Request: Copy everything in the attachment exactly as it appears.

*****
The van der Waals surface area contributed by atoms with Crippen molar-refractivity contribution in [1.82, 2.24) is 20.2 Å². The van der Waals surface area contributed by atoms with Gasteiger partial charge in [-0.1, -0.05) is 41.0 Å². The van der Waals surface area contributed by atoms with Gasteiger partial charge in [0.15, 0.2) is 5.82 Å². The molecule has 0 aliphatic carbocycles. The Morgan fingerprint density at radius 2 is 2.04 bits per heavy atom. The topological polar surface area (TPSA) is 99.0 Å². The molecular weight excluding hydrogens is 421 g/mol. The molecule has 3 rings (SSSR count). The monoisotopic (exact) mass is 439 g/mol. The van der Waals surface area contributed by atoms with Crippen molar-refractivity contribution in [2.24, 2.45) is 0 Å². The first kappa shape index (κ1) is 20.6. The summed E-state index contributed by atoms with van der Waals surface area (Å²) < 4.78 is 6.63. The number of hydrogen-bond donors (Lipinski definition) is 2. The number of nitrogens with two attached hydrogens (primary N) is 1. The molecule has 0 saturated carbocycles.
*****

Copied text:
The van der Waals surface area contributed by atoms with Crippen molar-refractivity contribution in [1.82, 2.24) is 20.2 Å². The van der Waals surface area contributed by atoms with Gasteiger partial charge in [-0.1, -0.05) is 41.0 Å². The van der Waals surface area contributed by atoms with Gasteiger partial charge in [0.15, 0.2) is 5.82 Å². The molecule has 0 aliphatic carbocycles. The Morgan fingerprint density at radius 2 is 2.04 bits per heavy atom. The topological polar surface area (TPSA) is 99.0 Å². The molecular weight excluding hydrogens is 421 g/mol. The molecule has 3 rings (SSSR count). The monoisotopic (exact) mass is 439 g/mol. The van der Waals surface area contributed by atoms with Crippen molar-refractivity contribution in [2.24, 2.45) is 0 Å². The first kappa shape index (κ1) is 20.6. The summed E-state index contributed by atoms with van der Waals surface area (Å²) < 4.78 is 6.63. The number of hydrogen-bond donors (Lipinski definition) is 2. The number of nitrogens with two attached hydrogens (primary N) is 1. The molecule has 0 saturated carbocycles.